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Take stock of the things and people around you. As much as possible, surround yourself with people and things and situations that can help fuel positive self-talk. Maybe that means you unfollow certain social media accounts. Maybe it means you open up and share your self-talk journey with a friend who can help you dig into your feelings and habits. Maybe it means you aim to spend more time with people who are overall more optimistic and positive (because that stuff is CONTAGIOUS, just like negativity spreads like wildfire).

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Direct the focus away from yourself. It’s not a revolutionary thought, but by spending your time and energy helping others, you’re sure to feel happier and more fulfilled and needed overall. This can be as simple as encouraging a friend, or taking the time to send a quick, heartfelt email to someone you haven’t connected with in a while.

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Throw away the notion of “always” and “never” (and other black and white words). Because, after all, things are rarely black and white. Plus, the beauty of being human is that we are always evolving (or we should be, if we’re doing this whole humanity thing right!). Let yourself be okay living in the gray. In the place of change and growth and learning.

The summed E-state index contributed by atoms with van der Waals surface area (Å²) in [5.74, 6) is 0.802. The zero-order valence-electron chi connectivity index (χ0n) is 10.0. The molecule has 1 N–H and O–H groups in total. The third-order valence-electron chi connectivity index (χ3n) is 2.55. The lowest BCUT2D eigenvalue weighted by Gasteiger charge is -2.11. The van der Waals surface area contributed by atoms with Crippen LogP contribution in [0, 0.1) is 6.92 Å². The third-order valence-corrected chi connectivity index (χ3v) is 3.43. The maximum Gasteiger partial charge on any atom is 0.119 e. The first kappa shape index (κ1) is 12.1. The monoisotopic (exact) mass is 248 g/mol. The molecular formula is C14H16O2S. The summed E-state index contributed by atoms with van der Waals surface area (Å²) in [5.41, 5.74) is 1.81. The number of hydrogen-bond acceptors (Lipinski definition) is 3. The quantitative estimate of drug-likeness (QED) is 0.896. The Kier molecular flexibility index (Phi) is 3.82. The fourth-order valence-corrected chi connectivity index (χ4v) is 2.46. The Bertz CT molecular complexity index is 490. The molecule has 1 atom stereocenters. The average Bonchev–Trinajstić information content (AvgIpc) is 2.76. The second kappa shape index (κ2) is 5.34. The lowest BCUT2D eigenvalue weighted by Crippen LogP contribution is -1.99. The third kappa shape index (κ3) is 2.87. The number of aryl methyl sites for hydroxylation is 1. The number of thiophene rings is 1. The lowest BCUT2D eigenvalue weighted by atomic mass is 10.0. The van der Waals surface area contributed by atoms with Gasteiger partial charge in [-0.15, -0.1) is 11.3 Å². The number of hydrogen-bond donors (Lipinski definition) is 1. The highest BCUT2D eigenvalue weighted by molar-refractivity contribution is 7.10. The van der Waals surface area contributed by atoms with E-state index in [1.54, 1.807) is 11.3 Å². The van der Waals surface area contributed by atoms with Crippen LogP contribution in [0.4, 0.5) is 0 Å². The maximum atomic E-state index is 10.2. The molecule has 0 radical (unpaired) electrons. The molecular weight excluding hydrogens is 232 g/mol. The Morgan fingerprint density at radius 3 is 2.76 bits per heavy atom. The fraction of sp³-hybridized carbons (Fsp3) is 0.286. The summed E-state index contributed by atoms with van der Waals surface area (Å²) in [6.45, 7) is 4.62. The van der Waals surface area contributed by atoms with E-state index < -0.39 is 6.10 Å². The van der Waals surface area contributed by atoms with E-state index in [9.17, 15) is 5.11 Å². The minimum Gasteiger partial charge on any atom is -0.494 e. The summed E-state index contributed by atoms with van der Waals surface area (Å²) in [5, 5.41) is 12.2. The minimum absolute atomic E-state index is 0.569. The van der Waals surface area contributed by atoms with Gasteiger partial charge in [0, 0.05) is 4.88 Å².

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Create a mantra that can be your go-to. I think negative self-talk is largely habitual. (Mine was, at least.) To help break this habit, determine a mantra you can reach for over and over when you need it most. It doesn’t have to be at all deep or insightful or inspirational, but it can act as a tool. Pulling out that mantra is telling those negative feelings and words that you see them and you’re not going to let them take the reins today.